Curtin is believed to i the man who did
the shooting. It Is not known whether he
was committing the burglary himself or
"stalling" for his pal when tho police
man appeared on the scene. Several per
sons witnesseel the shooting but no one
seems to have seen tho man with the pun
The crime of which Curtin is suspected
of In thK city was committed early on
the morning of October 17 Vf2 Robert
W. Tltherlngton, a ror.ldi nt of Stockton.
OaLi was found roar the corner of Fifth
West and Third South streets, suffering
from a bullet wound In his side. The man
was In a semi-conscious statn and was
Unable to give nn account of the accident,
except to say that he was shot by an un
known man during a Quarrel. Tltherlng
ton was taken to the Holy Cross hospital,
where he recovered, after being In tho In
stitution nearly two months
The same night that Tltherlngton was
shot, the aafe al the Sierra Nevada Lum
ber company's office on the west side was
blown ripen and some money and valua
ble p.iners stolen An Investigation on
vlnced the officers that Tltherlngton had
been connected In some way with the
robber end they also learned that Curtin
was In on the deal, t'lrcumstanceg led
the officers to believe that the two men
had quarreled and that Tltherlngton was
Wounded In R dispute ov, r the division of
the spoils from the Sl rra Nevada safe
Cracking Howev.r. sufiieient evidence
could not he secured to warrant the arresl
of either man. -so they were not prosecuted
on the charge Tltherlngton refused to
"peach'' on Curtin, so he was not punished.
MORE PRESENTS THAN EVER
Twenty Per Cent Increase in Holiday
Postal Business.
ThG mail carrier's trouble started sev
eral days ago and will hardly be ende.l
before the first of the year. As early
ap Tuesday packages began arriving from
every Stntc In the Union, and. In fact,
from nearly every country on tho globe.
As It usually happens at this season of
the year that trains are delayed on ac
count of heavy snowstorms mun who
make a practice of sending things by mall
01 express start their packages several
days earlier than they usually would In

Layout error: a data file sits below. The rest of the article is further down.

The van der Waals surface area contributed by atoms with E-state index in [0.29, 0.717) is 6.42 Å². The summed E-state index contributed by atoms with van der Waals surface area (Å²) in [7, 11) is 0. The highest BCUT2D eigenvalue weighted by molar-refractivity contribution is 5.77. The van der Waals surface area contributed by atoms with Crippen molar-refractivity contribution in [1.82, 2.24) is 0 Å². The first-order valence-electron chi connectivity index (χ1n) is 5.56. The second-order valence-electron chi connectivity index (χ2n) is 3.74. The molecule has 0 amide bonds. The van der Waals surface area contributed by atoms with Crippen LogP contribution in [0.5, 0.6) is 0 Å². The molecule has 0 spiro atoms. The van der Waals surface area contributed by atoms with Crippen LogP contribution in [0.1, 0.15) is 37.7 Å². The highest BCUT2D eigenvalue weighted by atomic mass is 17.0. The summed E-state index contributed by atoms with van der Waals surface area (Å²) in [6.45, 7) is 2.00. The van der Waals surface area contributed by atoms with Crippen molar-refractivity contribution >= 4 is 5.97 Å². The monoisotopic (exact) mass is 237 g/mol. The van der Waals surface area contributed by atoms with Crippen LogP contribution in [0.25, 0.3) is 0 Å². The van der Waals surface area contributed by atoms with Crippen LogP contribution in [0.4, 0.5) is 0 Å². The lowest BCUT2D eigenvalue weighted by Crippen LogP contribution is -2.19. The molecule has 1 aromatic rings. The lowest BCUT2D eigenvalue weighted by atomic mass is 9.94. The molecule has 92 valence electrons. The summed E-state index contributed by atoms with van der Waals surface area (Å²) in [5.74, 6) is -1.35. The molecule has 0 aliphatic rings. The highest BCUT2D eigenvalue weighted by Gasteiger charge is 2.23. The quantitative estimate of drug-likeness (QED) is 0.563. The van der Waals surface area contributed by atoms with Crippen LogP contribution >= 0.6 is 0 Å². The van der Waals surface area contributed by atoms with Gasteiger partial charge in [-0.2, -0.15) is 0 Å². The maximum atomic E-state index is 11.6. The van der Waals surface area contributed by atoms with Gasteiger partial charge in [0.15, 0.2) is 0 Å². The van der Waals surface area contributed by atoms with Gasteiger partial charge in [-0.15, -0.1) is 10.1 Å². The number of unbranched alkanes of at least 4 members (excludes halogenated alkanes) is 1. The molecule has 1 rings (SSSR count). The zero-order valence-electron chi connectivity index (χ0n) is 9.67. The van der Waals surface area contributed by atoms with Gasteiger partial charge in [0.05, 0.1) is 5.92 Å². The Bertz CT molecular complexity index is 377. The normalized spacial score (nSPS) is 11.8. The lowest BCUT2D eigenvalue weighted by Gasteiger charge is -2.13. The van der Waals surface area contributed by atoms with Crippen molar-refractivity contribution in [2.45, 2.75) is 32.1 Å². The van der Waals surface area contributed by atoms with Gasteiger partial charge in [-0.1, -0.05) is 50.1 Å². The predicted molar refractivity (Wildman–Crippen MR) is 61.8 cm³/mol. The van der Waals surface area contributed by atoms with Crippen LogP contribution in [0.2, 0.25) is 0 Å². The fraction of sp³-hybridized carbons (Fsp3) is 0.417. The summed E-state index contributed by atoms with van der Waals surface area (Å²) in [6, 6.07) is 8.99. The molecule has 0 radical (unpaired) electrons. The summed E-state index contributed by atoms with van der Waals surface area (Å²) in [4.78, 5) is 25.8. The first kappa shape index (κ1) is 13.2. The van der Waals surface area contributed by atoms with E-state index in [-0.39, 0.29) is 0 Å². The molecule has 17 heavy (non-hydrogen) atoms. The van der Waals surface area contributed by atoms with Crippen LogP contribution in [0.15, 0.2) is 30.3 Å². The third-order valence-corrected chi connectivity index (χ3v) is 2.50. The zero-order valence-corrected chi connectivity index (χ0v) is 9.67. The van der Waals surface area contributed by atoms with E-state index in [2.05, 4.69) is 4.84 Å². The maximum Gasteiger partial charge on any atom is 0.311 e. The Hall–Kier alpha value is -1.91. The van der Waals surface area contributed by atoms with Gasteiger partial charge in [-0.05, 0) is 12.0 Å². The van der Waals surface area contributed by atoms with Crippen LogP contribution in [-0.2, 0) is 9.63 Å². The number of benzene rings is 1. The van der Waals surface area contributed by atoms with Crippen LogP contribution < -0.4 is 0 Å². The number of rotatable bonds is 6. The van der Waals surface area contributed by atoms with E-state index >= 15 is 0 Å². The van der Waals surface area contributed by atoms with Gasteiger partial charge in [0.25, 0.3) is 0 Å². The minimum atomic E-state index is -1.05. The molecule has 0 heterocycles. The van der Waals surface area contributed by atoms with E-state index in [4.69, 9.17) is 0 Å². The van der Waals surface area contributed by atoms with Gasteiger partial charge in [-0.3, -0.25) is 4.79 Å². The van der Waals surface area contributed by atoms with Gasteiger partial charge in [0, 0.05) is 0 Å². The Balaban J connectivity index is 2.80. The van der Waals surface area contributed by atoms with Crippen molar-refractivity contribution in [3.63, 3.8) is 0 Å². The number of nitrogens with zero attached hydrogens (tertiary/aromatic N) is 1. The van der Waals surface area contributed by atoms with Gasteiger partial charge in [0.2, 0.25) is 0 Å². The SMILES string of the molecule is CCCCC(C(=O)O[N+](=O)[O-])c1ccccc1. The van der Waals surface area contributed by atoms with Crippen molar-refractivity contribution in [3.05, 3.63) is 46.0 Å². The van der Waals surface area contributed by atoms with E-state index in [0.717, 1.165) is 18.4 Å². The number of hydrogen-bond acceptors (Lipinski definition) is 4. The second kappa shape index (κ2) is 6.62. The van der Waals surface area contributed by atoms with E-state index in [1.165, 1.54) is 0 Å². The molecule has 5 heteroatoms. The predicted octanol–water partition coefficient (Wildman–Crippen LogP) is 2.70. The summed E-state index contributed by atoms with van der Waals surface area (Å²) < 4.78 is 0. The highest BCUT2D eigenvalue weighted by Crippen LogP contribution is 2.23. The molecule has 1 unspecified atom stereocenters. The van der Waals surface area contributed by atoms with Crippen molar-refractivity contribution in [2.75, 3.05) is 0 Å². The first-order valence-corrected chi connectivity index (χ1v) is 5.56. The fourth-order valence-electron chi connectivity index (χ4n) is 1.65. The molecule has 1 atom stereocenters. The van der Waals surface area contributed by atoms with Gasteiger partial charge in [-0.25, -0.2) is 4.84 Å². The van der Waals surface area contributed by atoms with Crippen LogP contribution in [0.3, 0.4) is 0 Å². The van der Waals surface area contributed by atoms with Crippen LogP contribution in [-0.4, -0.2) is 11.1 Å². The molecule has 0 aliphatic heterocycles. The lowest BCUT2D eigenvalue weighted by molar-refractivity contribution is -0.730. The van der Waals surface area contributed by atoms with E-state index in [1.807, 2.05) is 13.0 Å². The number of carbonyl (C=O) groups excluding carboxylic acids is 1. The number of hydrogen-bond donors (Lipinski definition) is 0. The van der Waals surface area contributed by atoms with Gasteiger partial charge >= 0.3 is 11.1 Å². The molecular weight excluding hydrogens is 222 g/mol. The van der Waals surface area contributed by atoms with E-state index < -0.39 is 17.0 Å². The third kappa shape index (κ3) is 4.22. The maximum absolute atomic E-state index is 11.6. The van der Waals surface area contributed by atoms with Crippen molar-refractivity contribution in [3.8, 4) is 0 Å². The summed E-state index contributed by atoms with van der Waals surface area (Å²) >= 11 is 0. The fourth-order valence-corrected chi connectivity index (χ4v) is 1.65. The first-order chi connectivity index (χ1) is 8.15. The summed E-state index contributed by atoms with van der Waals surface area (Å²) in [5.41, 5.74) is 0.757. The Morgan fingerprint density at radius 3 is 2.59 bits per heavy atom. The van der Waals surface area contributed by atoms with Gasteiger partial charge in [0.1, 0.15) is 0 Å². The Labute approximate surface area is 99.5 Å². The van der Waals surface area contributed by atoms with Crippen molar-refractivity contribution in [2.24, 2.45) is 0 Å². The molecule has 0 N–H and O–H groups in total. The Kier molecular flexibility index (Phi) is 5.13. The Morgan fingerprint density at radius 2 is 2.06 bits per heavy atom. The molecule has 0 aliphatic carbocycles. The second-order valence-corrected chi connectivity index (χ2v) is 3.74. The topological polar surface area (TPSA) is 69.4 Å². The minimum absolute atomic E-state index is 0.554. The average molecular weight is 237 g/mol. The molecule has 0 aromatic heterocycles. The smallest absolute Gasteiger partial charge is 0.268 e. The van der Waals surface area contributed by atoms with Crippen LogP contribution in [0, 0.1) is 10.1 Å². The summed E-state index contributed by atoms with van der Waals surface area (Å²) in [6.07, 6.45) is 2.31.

order to have them on hnnd'by Christ
mas mornlnr; without fall.
Both the outgoing and incoming mails
nt Salt Iike have Increased In propor
tions from year to year, according to a
statement mde by the postmaster last
evening, and so far this Mason tho
quantity has ini reaadd fully BO per cent
over that e.f 1908. This condition of nf-
fairs has made it necessary to put on
three additional men at the main office
and, by working overtime, the employees
have been enabled Jo keep up with" the
work. Very J w delays of meire than an
hetir or two, have oceurreel In the ar
rival of mall trains from tho Ea.st or
"West, ami unless something out of the
ordinary should happen, those who are
expecting iirlstmas packages from a
distance will receive them today In
speaking of the conditions In general.
Prstmaster Thomas stated that a VI rv
noticeable Increase wn.s apparent In the
amount of money orders and registered
letters sent from and received at Salt
Lake.
Unity's New Pastor.
Tn the Halifax (N. S ) Evening Telegram
of recent date Is found this cempilment
ary notice of R,-v. Frank Fay Eddy, who
has accepted the call of tho First Uni
tarian society of this cltv:
"Rev. F. F Biddy, who recently re.
signed the charge of the t'hurch of the
Redeemer, will leave tomorrow by the
Halifax for Boston, going thence tej
Springfield. Mass.. where he will preach
on Sunday next lie will then gei to Michi
gan, w here he will spend the holidays, ami
will later proceed to Salt Lake City. Utah,
to his new charge The departure ,,f Mr.
nnd Mrs. Eddy Is heartily regretted, both
by members of the congregation of the
Church of the Redeemer and by the gen
eral public During his connection with
the church Mr Eddy has. by his Initiative
and ability, effected a complete revolution
In It. bringing It from a position of com